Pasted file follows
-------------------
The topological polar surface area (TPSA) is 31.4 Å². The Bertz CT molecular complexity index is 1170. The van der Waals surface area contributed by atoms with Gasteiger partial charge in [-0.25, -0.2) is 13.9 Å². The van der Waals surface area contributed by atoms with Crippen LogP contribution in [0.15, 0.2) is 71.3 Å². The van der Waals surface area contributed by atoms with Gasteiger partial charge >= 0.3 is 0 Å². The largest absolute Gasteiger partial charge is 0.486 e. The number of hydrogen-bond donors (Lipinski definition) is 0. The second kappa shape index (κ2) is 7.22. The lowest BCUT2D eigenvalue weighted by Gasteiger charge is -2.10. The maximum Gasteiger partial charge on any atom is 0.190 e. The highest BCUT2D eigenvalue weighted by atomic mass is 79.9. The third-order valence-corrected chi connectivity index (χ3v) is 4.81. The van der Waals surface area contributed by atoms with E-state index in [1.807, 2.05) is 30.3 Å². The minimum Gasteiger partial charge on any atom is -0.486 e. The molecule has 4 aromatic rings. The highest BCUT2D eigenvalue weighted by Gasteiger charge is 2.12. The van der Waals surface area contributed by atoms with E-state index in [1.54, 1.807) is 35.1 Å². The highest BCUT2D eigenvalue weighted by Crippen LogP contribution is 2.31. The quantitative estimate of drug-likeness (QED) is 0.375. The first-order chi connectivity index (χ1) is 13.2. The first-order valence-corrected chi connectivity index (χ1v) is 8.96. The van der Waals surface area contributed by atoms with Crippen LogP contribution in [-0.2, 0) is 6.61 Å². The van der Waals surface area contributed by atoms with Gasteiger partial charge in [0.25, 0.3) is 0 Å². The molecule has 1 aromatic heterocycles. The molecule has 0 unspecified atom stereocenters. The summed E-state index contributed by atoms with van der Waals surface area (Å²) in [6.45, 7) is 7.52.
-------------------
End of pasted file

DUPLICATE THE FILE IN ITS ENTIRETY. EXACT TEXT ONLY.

The topological polar surface area (TPSA) is 31.4 Å². The Bertz CT molecular complexity index is 1170. The van der Waals surface area contributed by atoms with Gasteiger partial charge in [-0.25, -0.2) is 13.9 Å². The van der Waals surface area contributed by atoms with Crippen LogP contribution in [0.15, 0.2) is 71.3 Å². The van der Waals surface area contributed by atoms with Gasteiger partial charge >= 0.3 is 0 Å². The largest absolute Gasteiger partial charge is 0.486 e. The number of hydrogen-bond donors (Lipinski definition) is 0. The second kappa shape index (κ2) is 7.22. The lowest BCUT2D eigenvalue weighted by Gasteiger charge is -2.10. The maximum Gasteiger partial charge on any atom is 0.190 e. The highest BCUT2D eigenvalue weighted by atomic mass is 79.9. The third-order valence-corrected chi connectivity index (χ3v) is 4.81. The van der Waals surface area contributed by atoms with E-state index in [1.807, 2.05) is 30.3 Å². The minimum Gasteiger partial charge on any atom is -0.486 e. The molecule has 4 aromatic rings. The highest BCUT2D eigenvalue weighted by Gasteiger charge is 2.12. The van der Waals surface area contributed by atoms with E-state index in [1.54, 1.807) is 35.1 Å². The highest BCUT2D eigenvalue weighted by Crippen LogP contribution is 2.31. The quantitative estimate of drug-likeness (QED) is 0.375. The first-order chi connectivity index (χ1) is 13.2. The first-order valence-corrected chi connectivity index (χ1v) is 8.96. The van der Waals surface area contributed by atoms with Crippen LogP contribution in [-0.2, 0) is 6.61 Å². The van der Waals surface area contributed by atoms with Gasteiger partial charge in [0.25, 0.3) is 0 Å². The molecule has 1 aromatic heterocycles. The molecule has 0 unspecified atom stereocenters. The summed E-state index contributed by atoms with van der Waals surface area (Å²) in [6.45, 7) is 7.52.